The question it seems to raise is one that Millenials ask over and over: How can I be a spiritual warrior in the 21st Century?

And I don’t think this is just a question Christian Millenials are asking. This movie wasn’t written by a Christian. It’s what this generation is asking. Most seem to believe that there is a reality beyond what we can simply see, taste or touch. There is a spiritual dimension to this life and there is a battle going on, whether they recognize that as one between Jesus and the Prince of this World doesn’t matter. They are aware of the effects of this battle and will acknowledge it. This is completely different than the past two generations.

Aidan: Yeah, learning to observe the artifacts of our culture is really interesting, be it books, music, film, web design, etc. I remember when There Will Be Blood, Sweeney Todd and No Country for Old Men all came out within 3 weeks of each other. It was like a Zeitgeist moment in American culture. It perfectly described the current mood of the country.

So what else came out during this week together?

Mike: I thought the most fascinating thing was what emerged in the issue of parenting and what this has created for this generation.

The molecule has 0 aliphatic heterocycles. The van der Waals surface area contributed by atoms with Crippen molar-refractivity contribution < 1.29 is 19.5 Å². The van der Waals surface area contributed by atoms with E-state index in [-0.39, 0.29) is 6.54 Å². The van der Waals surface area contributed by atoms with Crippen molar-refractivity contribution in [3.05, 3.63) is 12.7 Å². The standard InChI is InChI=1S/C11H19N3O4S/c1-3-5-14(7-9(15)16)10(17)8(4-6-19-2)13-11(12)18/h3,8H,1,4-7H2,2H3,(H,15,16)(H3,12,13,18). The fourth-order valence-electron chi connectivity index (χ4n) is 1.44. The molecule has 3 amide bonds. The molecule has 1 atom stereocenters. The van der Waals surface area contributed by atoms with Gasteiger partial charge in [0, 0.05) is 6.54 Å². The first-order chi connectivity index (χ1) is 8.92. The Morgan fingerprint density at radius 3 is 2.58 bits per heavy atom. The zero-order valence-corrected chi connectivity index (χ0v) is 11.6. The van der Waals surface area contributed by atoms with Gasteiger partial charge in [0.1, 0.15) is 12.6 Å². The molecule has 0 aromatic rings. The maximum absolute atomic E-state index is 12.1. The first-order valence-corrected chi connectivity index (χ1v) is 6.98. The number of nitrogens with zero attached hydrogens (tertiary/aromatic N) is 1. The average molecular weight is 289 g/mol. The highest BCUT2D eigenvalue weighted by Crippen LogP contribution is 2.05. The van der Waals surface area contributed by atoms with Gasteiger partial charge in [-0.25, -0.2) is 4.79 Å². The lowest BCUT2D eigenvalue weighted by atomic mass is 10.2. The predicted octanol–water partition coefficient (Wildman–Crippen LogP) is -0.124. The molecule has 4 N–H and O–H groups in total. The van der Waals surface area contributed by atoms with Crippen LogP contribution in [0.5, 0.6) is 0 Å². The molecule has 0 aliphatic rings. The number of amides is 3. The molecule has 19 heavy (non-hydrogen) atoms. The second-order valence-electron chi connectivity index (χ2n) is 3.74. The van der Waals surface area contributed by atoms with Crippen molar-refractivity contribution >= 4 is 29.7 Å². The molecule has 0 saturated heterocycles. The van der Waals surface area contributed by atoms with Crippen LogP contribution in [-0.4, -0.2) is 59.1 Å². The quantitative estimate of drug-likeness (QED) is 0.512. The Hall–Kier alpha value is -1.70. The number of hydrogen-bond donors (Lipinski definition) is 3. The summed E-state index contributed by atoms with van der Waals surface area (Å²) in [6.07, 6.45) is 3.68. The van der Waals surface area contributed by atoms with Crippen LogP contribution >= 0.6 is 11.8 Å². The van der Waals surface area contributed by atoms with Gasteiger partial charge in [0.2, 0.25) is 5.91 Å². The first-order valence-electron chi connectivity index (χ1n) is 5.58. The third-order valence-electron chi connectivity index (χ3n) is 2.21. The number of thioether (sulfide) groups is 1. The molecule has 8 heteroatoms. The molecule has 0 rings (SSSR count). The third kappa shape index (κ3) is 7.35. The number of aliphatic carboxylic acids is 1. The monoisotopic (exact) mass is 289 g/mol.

What we have seen young boomers and older Gen X’ers become is something called “Helicopter Parents.” They are always hovering, always trying to help their kids, trying to be their friends, solving their problems, giving them both what they want and what they need as if there was no difference.

Aidan: My guess is that this is reactive.

Mike: Exactly.

These parents had absentee parents, particularly the Fathers. The dads worked, primarily found their identities through work, so even when they were home around the kids they were absent. Kids are to be seen and not heard.

Well it’s gone from ditch to ditch. Now these early Boomer/late Gen X parents are around all the time and do everything for their kids. They rarely let them feel consequences and thus they never have learned to maneuver through life in even the most basic ways. They are acting out of the guilt that they could become like their absentee parents. For Millenials, it’s not so much a “failure to launch” so much as they have never been ejected. Their parents couldn’t do it. Too much guilt. As you can imagine, this has shaped these Millenial kids in a pretty profound way.

I recently read an article on how HR policies are having to change because of Helicopter Parents.